The first three stages of qi cultivation – discover qi, gather qi, and circulate qi – are focused primarily on physical health and healing. We learn to use diet and other lifestyle choices, in concert with our qigong practice, to generate and maintain a balanced and vital human body.
Encountering & Purifying Blockages In The Meridian System
Now, in stage four – purifying qi – the practice shifts to being focused largely upon mental/emotional clarity and wellbeing. This stage mostly is a reflection of how, as our engagement with qi cultivation deepens, we inevitably encounter imbalances, stagnation and blockages within the meridian system. It’s not that these blockages, etc. are newly-created, but rather that we’ve now generated – through our qigong practice -- enough clarity within our attention to be able to consciously notice them. This is good news!
Once we’ve noticed these stuck-places, the practice is simply to generate the kind of gentle intention and purposeful focus that supports us in staying on track, i.e. continuing to practice, which eventually will result in a transformation or release of excess, toxic or stagnant qi – en route to a newly-clarified and balanced flow of life-force energy through the meridian system.
HeartMind As A Wisdom-Filter
Another aspect of purifying qi is to train the HeartMind (Xin) in the direction of intelligently filtering thoughts, feelings, attitudes and philosophies – which we discover to have a profound effect upon the flow of qi through the meridians. What does this mean? It means doing our best to enjoy a “diet” of uplifting, life-affirming conversations, friendships, books, films etc. In other words, when we perceive ourselves as having a choice in relation to nourishing vs. toxic mental/emotional input, we choose those that are nourishing.
Ultimately, the HeartMind is trained to be spacious enough to allow any and all mental/emotional phenomena to simply “pass through” – without sticking – at which point even seemingly “toxic” states can be transformed, on the spot, into nourishment for our practice. We’ll explore this more advanced level of practice more deeply, in the later stages of qi cultivation.
Qi & HeartMind = Horse & Rider
Why is it that thoughts, emotions and attitudes affect the flow of qi through the meridians? According to Taoist yoga and Chinese Medical theory, the relationship between the heart-mind and the life-force energy (qi) of the body is similar to the relationship between a rider and his/her horse. The heart-mind is the rider, and the life-force energy is the horse. Like a horse and rider, the heart-mind and the qi affect each other intimately, and the success of the relationship depends upon both being healthy and balanced.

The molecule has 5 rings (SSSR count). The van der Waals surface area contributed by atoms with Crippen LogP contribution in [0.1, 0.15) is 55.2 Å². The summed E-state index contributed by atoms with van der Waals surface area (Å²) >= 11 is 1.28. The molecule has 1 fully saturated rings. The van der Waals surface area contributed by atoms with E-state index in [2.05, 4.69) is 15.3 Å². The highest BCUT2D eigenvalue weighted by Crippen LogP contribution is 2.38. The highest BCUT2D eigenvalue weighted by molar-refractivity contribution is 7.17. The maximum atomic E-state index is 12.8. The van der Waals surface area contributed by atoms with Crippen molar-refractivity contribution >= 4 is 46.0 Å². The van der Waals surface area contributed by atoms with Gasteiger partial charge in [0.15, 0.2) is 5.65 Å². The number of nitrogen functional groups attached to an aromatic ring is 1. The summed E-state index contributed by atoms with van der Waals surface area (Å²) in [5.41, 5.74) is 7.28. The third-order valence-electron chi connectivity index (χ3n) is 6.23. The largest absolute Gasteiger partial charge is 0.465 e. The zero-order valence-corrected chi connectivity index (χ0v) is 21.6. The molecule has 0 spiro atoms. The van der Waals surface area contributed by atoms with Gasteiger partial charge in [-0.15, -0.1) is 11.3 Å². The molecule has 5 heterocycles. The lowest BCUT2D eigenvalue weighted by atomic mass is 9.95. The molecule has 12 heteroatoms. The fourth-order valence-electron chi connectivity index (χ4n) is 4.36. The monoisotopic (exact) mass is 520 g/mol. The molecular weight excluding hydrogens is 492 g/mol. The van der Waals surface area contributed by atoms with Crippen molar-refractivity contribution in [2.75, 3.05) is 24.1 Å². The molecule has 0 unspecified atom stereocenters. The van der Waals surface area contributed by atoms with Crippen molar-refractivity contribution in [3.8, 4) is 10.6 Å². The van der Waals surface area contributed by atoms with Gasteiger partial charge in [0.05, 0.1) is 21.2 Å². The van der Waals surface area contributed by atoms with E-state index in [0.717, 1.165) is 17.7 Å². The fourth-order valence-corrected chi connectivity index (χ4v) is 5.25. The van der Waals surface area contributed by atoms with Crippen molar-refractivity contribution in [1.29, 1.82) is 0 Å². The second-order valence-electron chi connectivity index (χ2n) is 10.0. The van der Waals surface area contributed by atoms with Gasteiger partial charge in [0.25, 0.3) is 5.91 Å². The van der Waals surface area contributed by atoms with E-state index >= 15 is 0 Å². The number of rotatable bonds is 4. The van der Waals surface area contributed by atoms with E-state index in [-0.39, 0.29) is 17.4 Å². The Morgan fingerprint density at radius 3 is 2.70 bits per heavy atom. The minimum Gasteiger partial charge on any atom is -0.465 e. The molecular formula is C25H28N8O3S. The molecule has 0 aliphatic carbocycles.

Toxic emotional energy can easily cause disruption within the flow of qi, which – if left unresolved – can result in physical dis-ease. This is why, for instance, we might practice Healing Sounds qigong to transform anger into kindness or to transform grief into courage or transform fear into wisdom. Conversely, wildly disruptive or stagnant qi-flow can be a cause of mental confusion and emotional upset. On the positive side of things, an “attitude adjustment” can have hugely beneficial effects upon our subtle energies, and an intelligent qigong practice is felt not only as physical vitality, but also as happiness and mental ease.
The Circling & Spiraling Of Our Qigong Path
Though purification is listed here as being the fourth of ten stages, the way it actually happens, for most practitioners, is that purification stages recur at various points along the path, as deeper and deeper levels of old conditioning begin to unravel. During these times, we’re called upon to transform/release what in western psychology is known as “unconscious” material – heretofore “hidden” mental/emotional patterns that have correlates within our subtle physiology (say as blocked meridians or stagnant qi). As a new level of conditioning comes to the surface, we work to release/transform those old stuck patterns with the support of acupuncture, herbal medicine, massage (tuina) and of course our qigong practice.